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Emanuel losing top education adviser

Chicago's After School Matters program marks its 20th anniversary with celebratifor nocrowd Daley PlazWednesday June 29 2011. Mayoral Deputy Chief

Chicago's After School Matters program marks its 20th anniversary with a celebration for a noon crowd at Daley Plaza Wednesday, June 29, 2011. Mayoral Deputy Chief of Staff Beth Swanson, actress Joan Cusack and Chicago Schools CEO Jean-Claude Brizard talked with Ramon Retana,15, a Phoenix Military Academy student who was poart of a team that built a robot. | Rich Hein~Sun

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Updated: September 2, 2014 6:24AM

Mayor Rahm Emanuel is losing his point-person to the Chicago Public Schools — the woman who played a pivotal role in negotiating an end to the 2012 teachers strike.

Beth Swanson, the mayor’s deputy chief-of-staff for education, has resigned her $154,992-a-year city job to become vice-president of strategy and programs for the non-profit Joyce Foundation.

She is the latest in a string of high-level staff departures as Emanuel gears up for a potentially difficult re-election bid that could focus heavily on school issues, particularly if Chicago Teachers Union President Karen Lewis jumps into the mayor’s race.

Communications director Sarah Hamilton, intergovernmental affairs chief Matt Hynes and Hynes’ top deputy all have left City Hall in recent months.

“It’s a high-stress place to work, given what we’re dealing with and, after three years, a lot of people want to move on,” said a top mayoral aide, who asked to remain anonymous.

Swanson could not be reached for comment on her resignation.

On Sept. 10, 2012, Chicago teachers went on strike for the first time in 25 years, fueled by their anger against a mayor who convinced the Illinois General Assembly to raise the strike threshold, stripped them of a previously negotiated 4-percent pay raise and offered schools and teachers extra money to waive the teachers contract and immediately implement his longer school day.

The strike damaged Chicago’s reputation and turned Lewis into a folk hero with the guts to fight City Hall.

Swanson was a pivotal figure in the tense and difficult negotiations that ended the seven-day walk-out. In fact, she replaced Schools CEO Jean-Claude Brizard at the bargaining table in a move that signaled Emanuel’s subsequent decision to dump Brizard.

Her decision to resign with the teachers contract and pension crisis still in limbo comes just one week after Emanuel signed off on a $6.8 billion school budget with an accounting gimmick right out of his predecessor’s playbook.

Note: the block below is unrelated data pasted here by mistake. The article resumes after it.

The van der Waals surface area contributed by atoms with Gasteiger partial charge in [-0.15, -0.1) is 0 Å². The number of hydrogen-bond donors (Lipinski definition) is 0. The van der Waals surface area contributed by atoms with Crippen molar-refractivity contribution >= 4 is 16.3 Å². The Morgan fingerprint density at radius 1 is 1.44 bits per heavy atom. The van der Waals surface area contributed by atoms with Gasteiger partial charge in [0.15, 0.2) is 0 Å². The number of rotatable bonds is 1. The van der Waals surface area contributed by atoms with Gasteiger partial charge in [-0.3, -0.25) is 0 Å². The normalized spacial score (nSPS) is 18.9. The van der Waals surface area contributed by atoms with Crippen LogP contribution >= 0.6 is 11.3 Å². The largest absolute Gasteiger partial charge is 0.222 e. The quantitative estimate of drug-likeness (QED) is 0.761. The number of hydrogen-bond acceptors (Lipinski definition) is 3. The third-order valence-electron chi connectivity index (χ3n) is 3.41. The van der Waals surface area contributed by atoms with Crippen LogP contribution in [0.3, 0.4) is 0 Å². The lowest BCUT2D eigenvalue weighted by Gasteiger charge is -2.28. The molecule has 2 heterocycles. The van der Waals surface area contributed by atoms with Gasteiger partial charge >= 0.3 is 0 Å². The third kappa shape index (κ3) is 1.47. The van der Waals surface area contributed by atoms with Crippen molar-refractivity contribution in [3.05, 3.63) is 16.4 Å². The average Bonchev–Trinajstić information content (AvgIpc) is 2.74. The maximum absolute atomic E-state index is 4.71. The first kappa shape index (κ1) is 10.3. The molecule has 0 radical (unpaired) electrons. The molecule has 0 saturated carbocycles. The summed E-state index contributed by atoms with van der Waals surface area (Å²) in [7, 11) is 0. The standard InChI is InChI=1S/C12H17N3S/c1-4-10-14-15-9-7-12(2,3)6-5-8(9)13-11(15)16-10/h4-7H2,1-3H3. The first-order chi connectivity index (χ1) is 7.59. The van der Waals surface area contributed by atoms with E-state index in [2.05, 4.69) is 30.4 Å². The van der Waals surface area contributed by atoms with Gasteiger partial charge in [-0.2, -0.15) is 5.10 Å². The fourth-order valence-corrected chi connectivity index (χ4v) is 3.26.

It not only raises property taxes by $33.5 million — the maximum allowed by law for the 16th time in 21 years — but also uses 14 months of property tax revenue to pay for 12 months of spending. It also banks hard on elusive pension reform from Springfield.

The Chicago Teachers Union has accused the mayor of playing politics with the school budget to get past a mayoral election.

“By using 14 months’ worth of revenue in this fiscal year, it pushes the problems of funding into next year — until after the election — and into a contract year,” CTU Vice-President Jesse Sharkey has said.

Emanuel has spent the last four years condemning former Mayor Richard M. Daley — without ever mentioning his name — for using one-time revenues, including asset sales, to put off Chicago’s financial day of reckoning.

Asked last week how he justifies doing that and more in the school budget, the mayor said he was determined to keep “cuts away from the classroom.”

Emanuel has alienated African-American voters who helped put him in office by instigating Chicago’s first teachers strike in 25 years, closing 50 public schools, opening new charter schools and unveiling plans to build new schools and school additions, with the educational largesse heavily concentrated on the North Side.

That includes a $14 million addition to Walter Payton College Prep and a new, $60 million selective enrollment high school nearby named after President Barack Obama, whose 2011 endorsement of his former White House chief-of-staff sealed the deal with black voters.

It was not known what, if any, role Swanson played in formulating those education decisions or whether her role was simply to execute them.

Joyce Foundation President Ellen Alberding announced Swanson’s appointment in a “Dear Colleague” e-mail Thursday, citing the “deep understanding and deft management of complex policy issues” that Swanson demonstrated at Emanuel’s City Hall.

“As deputy chief-of-staff for education, Beth worked closely with the mayor and other leaders to define the city’s education agenda from birth through college. She has served as point-person in expanding early learning opportunities, achieving a full school day, bringing quality school options to families and launching the city’s Summer of Learning,” Alberding, wife of former Daley Corporation Counsel Kelly Welsh, wrote.

Swanson’s “experience at the intersection of policy and practice” will help “guide the development of strategic approaches” in the Joyce Foundation’s six areas of interest: education, employment, democracy, gun violence prevention and culture, the e-mail states.


Twitter: @fspielman

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